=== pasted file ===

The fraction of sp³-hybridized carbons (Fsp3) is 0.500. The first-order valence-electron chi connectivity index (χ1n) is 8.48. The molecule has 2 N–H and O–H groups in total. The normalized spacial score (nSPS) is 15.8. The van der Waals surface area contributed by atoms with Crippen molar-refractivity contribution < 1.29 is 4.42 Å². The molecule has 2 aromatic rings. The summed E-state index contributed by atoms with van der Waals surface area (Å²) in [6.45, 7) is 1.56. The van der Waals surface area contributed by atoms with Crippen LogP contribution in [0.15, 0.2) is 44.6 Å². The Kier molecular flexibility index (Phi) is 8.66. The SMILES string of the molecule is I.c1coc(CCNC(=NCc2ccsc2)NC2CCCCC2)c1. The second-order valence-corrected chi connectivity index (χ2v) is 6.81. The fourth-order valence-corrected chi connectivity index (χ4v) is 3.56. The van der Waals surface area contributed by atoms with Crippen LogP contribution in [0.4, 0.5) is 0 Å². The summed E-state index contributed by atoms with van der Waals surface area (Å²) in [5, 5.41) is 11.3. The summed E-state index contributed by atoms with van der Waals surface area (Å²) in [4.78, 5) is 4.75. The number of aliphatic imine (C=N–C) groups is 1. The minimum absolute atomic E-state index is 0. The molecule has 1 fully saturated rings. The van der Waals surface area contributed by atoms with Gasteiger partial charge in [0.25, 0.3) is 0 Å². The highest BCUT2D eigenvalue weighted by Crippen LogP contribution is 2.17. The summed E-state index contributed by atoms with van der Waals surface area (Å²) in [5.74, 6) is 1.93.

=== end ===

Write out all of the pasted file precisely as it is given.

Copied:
The fraction of sp³-hybridized carbons (Fsp3) is 0.500. The first-order valence-electron chi connectivity index (χ1n) is 8.48. The molecule has 2 N–H and O–H groups in total. The normalized spacial score (nSPS) is 15.8. The van der Waals surface area contributed by atoms with Crippen molar-refractivity contribution < 1.29 is 4.42 Å². The molecule has 2 aromatic rings. The summed E-state index contributed by atoms with van der Waals surface area (Å²) in [6.45, 7) is 1.56. The van der Waals surface area contributed by atoms with Crippen LogP contribution in [0.15, 0.2) is 44.6 Å². The Kier molecular flexibility index (Phi) is 8.66. The SMILES string of the molecule is I.c1coc(CCNC(=NCc2ccsc2)NC2CCCCC2)c1. The second-order valence-corrected chi connectivity index (χ2v) is 6.81. The fourth-order valence-corrected chi connectivity index (χ4v) is 3.56. The van der Waals surface area contributed by atoms with Crippen LogP contribution in [0.4, 0.5) is 0 Å². The summed E-state index contributed by atoms with van der Waals surface area (Å²) in [5, 5.41) is 11.3. The summed E-state index contributed by atoms with van der Waals surface area (Å²) in [4.78, 5) is 4.75. The number of aliphatic imine (C=N–C) groups is 1. The minimum absolute atomic E-state index is 0. The molecule has 1 fully saturated rings. The van der Waals surface area contributed by atoms with Gasteiger partial charge in [0.25, 0.3) is 0 Å². The highest BCUT2D eigenvalue weighted by Crippen LogP contribution is 2.17. The summed E-state index contributed by atoms with van der Waals surface area (Å²) in [5.74, 6) is 1.93.